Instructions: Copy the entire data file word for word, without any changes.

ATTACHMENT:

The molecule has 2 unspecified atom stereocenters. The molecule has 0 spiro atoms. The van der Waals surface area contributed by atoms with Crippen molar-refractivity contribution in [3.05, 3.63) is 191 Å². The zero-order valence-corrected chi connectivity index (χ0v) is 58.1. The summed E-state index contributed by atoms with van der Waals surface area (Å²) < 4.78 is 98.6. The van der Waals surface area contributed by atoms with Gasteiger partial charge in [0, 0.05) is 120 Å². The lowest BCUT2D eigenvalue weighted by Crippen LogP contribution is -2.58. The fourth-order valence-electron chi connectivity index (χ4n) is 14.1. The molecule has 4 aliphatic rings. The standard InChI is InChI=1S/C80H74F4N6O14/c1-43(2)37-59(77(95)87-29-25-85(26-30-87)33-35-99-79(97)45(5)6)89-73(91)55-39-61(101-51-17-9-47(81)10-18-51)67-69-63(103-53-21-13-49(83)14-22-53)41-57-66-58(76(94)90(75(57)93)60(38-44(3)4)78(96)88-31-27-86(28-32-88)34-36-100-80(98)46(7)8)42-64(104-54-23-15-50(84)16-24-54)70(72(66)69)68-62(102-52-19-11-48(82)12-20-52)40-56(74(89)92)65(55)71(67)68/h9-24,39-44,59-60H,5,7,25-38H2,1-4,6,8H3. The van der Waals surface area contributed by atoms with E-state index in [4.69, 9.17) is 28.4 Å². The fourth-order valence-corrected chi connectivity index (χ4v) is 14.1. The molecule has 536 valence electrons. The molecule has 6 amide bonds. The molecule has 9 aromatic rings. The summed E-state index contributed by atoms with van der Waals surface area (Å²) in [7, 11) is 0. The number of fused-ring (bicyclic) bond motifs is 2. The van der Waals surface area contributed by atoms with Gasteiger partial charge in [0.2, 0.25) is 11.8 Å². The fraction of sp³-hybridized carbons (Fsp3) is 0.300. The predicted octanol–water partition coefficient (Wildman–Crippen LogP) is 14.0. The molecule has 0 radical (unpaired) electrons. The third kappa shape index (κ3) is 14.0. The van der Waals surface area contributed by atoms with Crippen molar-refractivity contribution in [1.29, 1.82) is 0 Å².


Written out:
The molecule has 2 unspecified atom stereocenters. The molecule has 0 spiro atoms. The van der Waals surface area contributed by atoms with Crippen molar-refractivity contribution in [3.05, 3.63) is 191 Å². The zero-order valence-corrected chi connectivity index (χ0v) is 58.1. The summed E-state index contributed by atoms with van der Waals surface area (Å²) < 4.78 is 98.6. The van der Waals surface area contributed by atoms with Gasteiger partial charge in [0, 0.05) is 120 Å². The lowest BCUT2D eigenvalue weighted by Crippen LogP contribution is -2.58. The fourth-order valence-electron chi connectivity index (χ4n) is 14.1. The molecule has 4 aliphatic rings. The standard InChI is InChI=1S/C80H74F4N6O14/c1-43(2)37-59(77(95)87-29-25-85(26-30-87)33-35-99-79(97)45(5)6)89-73(91)55-39-61(101-51-17-9-47(81)10-18-51)67-69-63(103-53-21-13-49(83)14-22-53)41-57-66-58(76(94)90(75(57)93)60(38-44(3)4)78(96)88-31-27-86(28-32-88)34-36-100-80(98)46(7)8)42-64(104-54-23-15-50(84)16-24-54)70(72(66)69)68-62(102-52-19-11-48(82)12-20-52)40-56(74(89)92)65(55)71(67)68/h9-24,39-44,59-60H,5,7,25-38H2,1-4,6,8H3. The van der Waals surface area contributed by atoms with E-state index in [4.69, 9.17) is 28.4 Å². The fourth-order valence-corrected chi connectivity index (χ4v) is 14.1. The molecule has 536 valence electrons. The molecule has 6 amide bonds. The molecule has 9 aromatic rings. The summed E-state index contributed by atoms with van der Waals surface area (Å²) in [7, 11) is 0. The number of fused-ring (bicyclic) bond motifs is 2. The van der Waals surface area contributed by atoms with Gasteiger partial charge in [0.2, 0.25) is 11.8 Å². The fraction of sp³-hybridized carbons (Fsp3) is 0.300. The predicted octanol–water partition coefficient (Wildman–Crippen LogP) is 14.0. The molecule has 0 radical (unpaired) electrons. The third kappa shape index (κ3) is 14.0. The van der Waals surface area contributed by atoms with Crippen molar-refractivity contribution in [1.29, 1.82) is 0 Å².